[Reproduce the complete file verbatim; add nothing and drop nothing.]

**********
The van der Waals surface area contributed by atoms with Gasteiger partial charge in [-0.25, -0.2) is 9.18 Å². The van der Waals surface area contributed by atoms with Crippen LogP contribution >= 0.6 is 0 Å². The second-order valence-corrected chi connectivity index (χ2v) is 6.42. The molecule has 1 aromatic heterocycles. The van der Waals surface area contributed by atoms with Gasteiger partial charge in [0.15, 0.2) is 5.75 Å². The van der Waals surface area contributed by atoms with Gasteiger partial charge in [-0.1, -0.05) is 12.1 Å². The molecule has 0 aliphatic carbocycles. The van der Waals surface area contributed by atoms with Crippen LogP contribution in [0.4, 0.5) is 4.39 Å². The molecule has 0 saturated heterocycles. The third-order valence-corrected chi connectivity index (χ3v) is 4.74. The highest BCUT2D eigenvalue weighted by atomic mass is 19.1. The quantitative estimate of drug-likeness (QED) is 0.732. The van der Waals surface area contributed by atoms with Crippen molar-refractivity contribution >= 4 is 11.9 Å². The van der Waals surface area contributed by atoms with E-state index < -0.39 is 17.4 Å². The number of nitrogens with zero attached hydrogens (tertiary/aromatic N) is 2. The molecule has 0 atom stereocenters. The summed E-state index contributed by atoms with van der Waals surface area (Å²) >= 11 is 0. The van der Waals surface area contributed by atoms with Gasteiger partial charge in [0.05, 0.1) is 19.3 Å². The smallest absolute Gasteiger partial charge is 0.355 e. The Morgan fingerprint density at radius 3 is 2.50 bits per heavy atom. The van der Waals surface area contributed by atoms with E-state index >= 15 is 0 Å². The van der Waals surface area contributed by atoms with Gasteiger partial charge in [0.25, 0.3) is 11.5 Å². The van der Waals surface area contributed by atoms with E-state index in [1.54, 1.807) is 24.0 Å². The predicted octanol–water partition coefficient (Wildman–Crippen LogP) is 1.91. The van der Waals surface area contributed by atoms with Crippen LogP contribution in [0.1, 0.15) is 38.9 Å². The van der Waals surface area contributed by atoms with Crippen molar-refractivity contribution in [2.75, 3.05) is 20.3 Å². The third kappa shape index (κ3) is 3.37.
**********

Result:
The van der Waals surface area contributed by atoms with Gasteiger partial charge in [-0.25, -0.2) is 9.18 Å². The van der Waals surface area contributed by atoms with Crippen LogP contribution >= 0.6 is 0 Å². The second-order valence-corrected chi connectivity index (χ2v) is 6.42. The molecule has 1 aromatic heterocycles. The van der Waals surface area contributed by atoms with Gasteiger partial charge in [0.15, 0.2) is 5.75 Å². The van der Waals surface area contributed by atoms with Gasteiger partial charge in [-0.1, -0.05) is 12.1 Å². The molecule has 0 aliphatic carbocycles. The van der Waals surface area contributed by atoms with Crippen LogP contribution in [0.4, 0.5) is 4.39 Å². The molecule has 0 saturated heterocycles. The third-order valence-corrected chi connectivity index (χ3v) is 4.74. The highest BCUT2D eigenvalue weighted by atomic mass is 19.1. The quantitative estimate of drug-likeness (QED) is 0.732. The van der Waals surface area contributed by atoms with Crippen molar-refractivity contribution >= 4 is 11.9 Å². The van der Waals surface area contributed by atoms with E-state index < -0.39 is 17.4 Å². The number of nitrogens with zero attached hydrogens (tertiary/aromatic N) is 2. The molecule has 0 atom stereocenters. The summed E-state index contributed by atoms with van der Waals surface area (Å²) >= 11 is 0. The van der Waals surface area contributed by atoms with Gasteiger partial charge in [0.05, 0.1) is 19.3 Å². The smallest absolute Gasteiger partial charge is 0.355 e. The Morgan fingerprint density at radius 3 is 2.50 bits per heavy atom. The van der Waals surface area contributed by atoms with E-state index >= 15 is 0 Å². The van der Waals surface area contributed by atoms with Gasteiger partial charge in [0.25, 0.3) is 11.5 Å². The van der Waals surface area contributed by atoms with E-state index in [1.54, 1.807) is 24.0 Å². The predicted octanol–water partition coefficient (Wildman–Crippen LogP) is 1.91. The van der Waals surface area contributed by atoms with Crippen LogP contribution in [0.1, 0.15) is 38.9 Å². The van der Waals surface area contributed by atoms with Crippen molar-refractivity contribution in [2.75, 3.05) is 20.3 Å². The third kappa shape index (κ3) is 3.37.